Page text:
make a parts washer

Homemade BMW motorcycle parts washer (car parts too)

by Duane Ausherman

This page is in response to several requests for information about my homemade parts washer.

Build your own parts washer cheaply and easily.  Since I had recently retired (1975) from a BMW dealership, I found that I was spoiled with having a Safety Kleen parts washer.  I was lost without my parts washer.  So I built this one over 40 years ago while living in Fort Bidwell, Ca.    Caution, use only approved environmentally safe solvents.

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It consists of only a few basic parts.  I used a sink that I found in a stream bed after a flood washed it down from the old ghost gold mining town.  It sits on a homemade frame made with angle iron from old bed frames salvaged from the dump.  The tank is a standard 15-gallon drum barrel with a top that has a standard bung hole in its center.

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This shows the plumbing adapters I needed to reduce the sink drain to a reasonable size and dump it into the tank.

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This photo shows a top view of the tank.  The second bucket is a 5-gallon paint type.  It has many holes punched into the bottom for the solvent to flow through. I use three layers of any soft cloth (old “T” shirts work well) cut in a circle and lying at the bottom.  The inner bucket is a one-gallon paint bucket with holes in its bottom and only one more round cloth as a filter.  I change it more often than the larger one.  The dirty solvent must pass through a grate in the sink, through the first filter in the one-gallon bucket, through the three layers of the filter cloth in the 5-gallon bucket, and then into the 15-gallon barrel.  It works well at keeping the solvent looking clear.

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Here you can see the pump.  The pump sits immersed in the bottom of the barrel.  The first pump was whatever I found lying around, but it failed after only 6-8 years.  This one is a Little Giant pump that I bought from WW Grainger for $15.  It lasted about 18 years and only broke recently (2001) when I pulled it out to photograph it for this page.  See the broken outlet in the upper left? Just about any pump will work just great.  I just replaced the exact pump but slightly improved it for $70.  Not so cheap.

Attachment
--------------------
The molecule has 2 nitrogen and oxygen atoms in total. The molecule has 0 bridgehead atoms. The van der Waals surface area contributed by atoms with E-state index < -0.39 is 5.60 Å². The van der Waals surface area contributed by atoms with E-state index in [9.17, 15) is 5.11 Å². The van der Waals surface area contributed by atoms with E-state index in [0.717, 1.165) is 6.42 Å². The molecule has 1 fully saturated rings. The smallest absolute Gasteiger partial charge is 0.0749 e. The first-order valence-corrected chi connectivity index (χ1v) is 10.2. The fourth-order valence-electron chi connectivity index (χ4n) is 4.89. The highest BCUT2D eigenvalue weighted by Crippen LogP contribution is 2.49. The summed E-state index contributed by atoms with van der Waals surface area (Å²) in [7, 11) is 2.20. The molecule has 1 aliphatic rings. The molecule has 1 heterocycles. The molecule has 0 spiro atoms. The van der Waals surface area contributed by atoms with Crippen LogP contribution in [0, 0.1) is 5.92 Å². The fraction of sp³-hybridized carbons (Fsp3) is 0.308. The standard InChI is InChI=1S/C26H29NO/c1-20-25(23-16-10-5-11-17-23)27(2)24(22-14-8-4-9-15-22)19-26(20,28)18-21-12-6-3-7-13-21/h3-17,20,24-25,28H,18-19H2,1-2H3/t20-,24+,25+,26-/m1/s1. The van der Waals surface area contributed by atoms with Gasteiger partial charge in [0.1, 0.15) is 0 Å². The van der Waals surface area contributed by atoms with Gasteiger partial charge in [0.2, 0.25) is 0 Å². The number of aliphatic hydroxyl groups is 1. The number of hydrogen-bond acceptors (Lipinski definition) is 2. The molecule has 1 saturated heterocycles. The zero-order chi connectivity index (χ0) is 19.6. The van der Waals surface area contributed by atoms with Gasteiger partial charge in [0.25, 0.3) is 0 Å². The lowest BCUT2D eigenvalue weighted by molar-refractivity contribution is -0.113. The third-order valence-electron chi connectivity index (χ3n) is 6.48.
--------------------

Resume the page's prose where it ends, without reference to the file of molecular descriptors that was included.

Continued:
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Since I do things for pleasure, I sometimes go a bit crazy.  Here you see the bottom of one of the legs.  It can be adjusted with the bolts to sit steadily on uneven concrete.  All four legs are adjustable.

You can see that I spent a lot of money on this parts washer 🙂  There is nothing fancy about a parts cleaner.  Find any sink.  You could fasten it on the wall and not need a frame.  Don’t mount it on the 15-gallon barrel like Safety Kleen does, as that is too low unless you are under 5′ tall.  Make anything to filter the solvent.  I keep my “old” solvent and often use it for soaking and pre-cleaning nasty parts.  That way, my current solvent stays clean much longer.  I bought a 55-gallon drum from Chevron over 25 years ago and am now using the last of it.  It has been my only real expense.  The flexible nozzle and hose is an official one from a real parts washer that my old Safety Kleen service guy gave me.  I turn it on with a standard wall switch.  If I were to build this today, I would use a footswitch.  I used a ground fault type outlet for the parts cleaner.  I painted everything on it one day when I was painting other things.  I have a backsplash made from an old metal sign.  I used whatever I had as I was over 50 miles from any supply place.  Besides, I like to improvise.  Research and use only approved solvents.

Another homemade parts washer.  Scroll down to the end.  You might get enough ideas to build one yourself.

The environmental nazis got us again.

Recently I have noticed that this page is getting a lot of readers.  I was wondering why, but I think I have it.  I recently ran out of the 55-gallon drum of solvent that I purchased 30 years ago.  I went over to my local auto shop and asked them what to use.  I got an earful.  About mid-2004, California outlawed commercial solvent machine service.  Safety Kleen is not servicing this area now.  My friends bought a solvent machine and did their own servicing.  They have tried a variety of solvents.  The  “legal” water-soluble stuff doesn’t work well.  They are now using “illegal” Mineral Spirits (paint thinner) from the local discount place.  I tried it, and it works well.  My guess is that you are reading this because you have been forced to seek an alternative.

Let me see if I understand it.  We used to have a lot of solvent machines in repair places serviced by a company that had to follow environmental laws.  Now they are out of business, and we have these same shops doing their servicing with whatever procedures they choose.  Did we shoot ourselves in the foot again?  Are we better off?

Updated 30 March 2023